The Mears Memorial Bridge**
Alaska’s longest bridge span is the Tanana River railroad crossing at Nenana. Built in 1922–23 and now known as the Mears Memorial Bridge, it is surely one of Alaska’s most underappreciated historic resources. Like Rodney Dangerfield, it gets no respect. With the credentials of a National Landmark, it isn’t even listed in Alaska’s Heritage Resources Survey. Happily, it still serves its original purpose well and should be with us for years to come.*
The bridge’s namesake, Frederick Mears, was chairman and chief engineer of the Alaska Engineering Commission, the railroad’s builder and original operator. Construction of the line by a federal agency (the AEC) is unique in American history. Public ownership was a response to early 20th century Americans’ distrust of monopolistic industrial trusts in general and to Alaskans’ fear of the Guggenheim-led "Alaska Syndicate" in particular. The railroad has been pivotal in Alaskan history. It played key roles in reviving Interior mining in the 1920s, in Alaska’s World War II efforts, and in construction of the Trans-Alaska Oil Pipeline. Today the overwhelming majority of Alaskans live along the Railbelt.
The Mears Bridge was the final and crowning link in the railroad. The first train crossed in February 1923, a year after the rest of the 470-mile line was finished. The AEC designed and built nearly all the railroad with their own forces, but not the Tanana River crossing. Instead, they hired the Chicago firm of Modjeski and Angier to design the bridge, and the American Bridge Company to fabricate and erect it. Ralph Modjeski was then perhaps the most famous bridge designer in the world, and American Bridge the world’s foremost bridge builders. The 700-foot long Pennsylvania through truss is said to have been the longest truss span in the United States when completed. It is still the third longest simple truss in North America and the longest span of any kind in Alaska (the Gastineau Channel main span at Juneau is second, at 620 feet).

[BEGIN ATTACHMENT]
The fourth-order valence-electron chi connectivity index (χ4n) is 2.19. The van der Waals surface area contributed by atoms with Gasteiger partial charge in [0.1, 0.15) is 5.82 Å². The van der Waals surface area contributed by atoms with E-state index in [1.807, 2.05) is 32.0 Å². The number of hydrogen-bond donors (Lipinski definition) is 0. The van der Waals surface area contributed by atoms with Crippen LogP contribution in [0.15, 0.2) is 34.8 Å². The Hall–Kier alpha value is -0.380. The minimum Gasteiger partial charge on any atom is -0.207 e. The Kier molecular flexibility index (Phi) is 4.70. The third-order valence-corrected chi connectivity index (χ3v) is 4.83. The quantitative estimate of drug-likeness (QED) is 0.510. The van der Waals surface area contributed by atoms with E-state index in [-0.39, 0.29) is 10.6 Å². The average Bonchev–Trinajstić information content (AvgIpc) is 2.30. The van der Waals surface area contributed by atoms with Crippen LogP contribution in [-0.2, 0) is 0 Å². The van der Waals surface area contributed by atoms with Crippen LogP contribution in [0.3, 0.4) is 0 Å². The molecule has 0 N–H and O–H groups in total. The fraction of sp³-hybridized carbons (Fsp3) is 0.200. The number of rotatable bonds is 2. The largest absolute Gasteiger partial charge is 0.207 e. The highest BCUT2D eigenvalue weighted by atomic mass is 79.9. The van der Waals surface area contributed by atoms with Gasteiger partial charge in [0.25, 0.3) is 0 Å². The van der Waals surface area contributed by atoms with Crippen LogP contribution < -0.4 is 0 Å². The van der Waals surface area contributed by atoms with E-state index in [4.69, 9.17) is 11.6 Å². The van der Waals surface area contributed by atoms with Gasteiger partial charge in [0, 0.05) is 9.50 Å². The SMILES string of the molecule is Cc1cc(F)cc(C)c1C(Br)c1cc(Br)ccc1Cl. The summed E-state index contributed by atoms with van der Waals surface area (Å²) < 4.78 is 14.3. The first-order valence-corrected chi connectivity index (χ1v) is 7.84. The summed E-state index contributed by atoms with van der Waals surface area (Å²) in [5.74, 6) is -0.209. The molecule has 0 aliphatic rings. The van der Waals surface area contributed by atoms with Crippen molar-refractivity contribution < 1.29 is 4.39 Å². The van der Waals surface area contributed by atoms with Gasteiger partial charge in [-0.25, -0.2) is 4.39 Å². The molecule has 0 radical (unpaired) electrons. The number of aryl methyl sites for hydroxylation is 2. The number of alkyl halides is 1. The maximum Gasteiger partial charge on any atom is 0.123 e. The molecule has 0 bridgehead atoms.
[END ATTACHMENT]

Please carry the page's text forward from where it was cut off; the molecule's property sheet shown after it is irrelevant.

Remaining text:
President Warren G. Harding came to Alaska to drive the ceremonial golden spike at the north end of the bridge in July 1923. With him were three members of his cabinet (including Secretary of Commerce Herbert Hoover) and the Speaker of the U.S. House of Representatives. It was one of Harding’s last public appearances. On his return trip he died suddenly from heart failure, sometimes attributed to the stress of the journey.
Visit the bridge when you get a chance. There’s a good view of it from the highway bridge at Nenana, but from that vantage there’s little to lend scale to what you see. To really appreciate it, go through town and follow the riverbank upstream. You can easily drive a car up to the bridge’s massive south pier. You won’t regret it!
* Another early Alaskan railroad bridge, the "Million Dollar Bridge" over the Copper River, is more famous than the Mears Bridge despite its smaller spans. This is largely due to colorful accounts about the Million Dollar Bridge’s construction. Crews there worked practically nonstop for three days to avoid disaster, completing the last span just hours before the Copper River ice broke up and took the bridge falsework (temporary support) with it. This is indeed a dramatic tale. The Mears Bridge’s construction was methodical and without major problems; boring by comparison. Yet to an engineer like the author this indicates better design and management. A good project should not rely on needless risks to workers’ safety.
**another version of this article was originally published in the Alaska Association for Historic Preservation newsletter in 1999.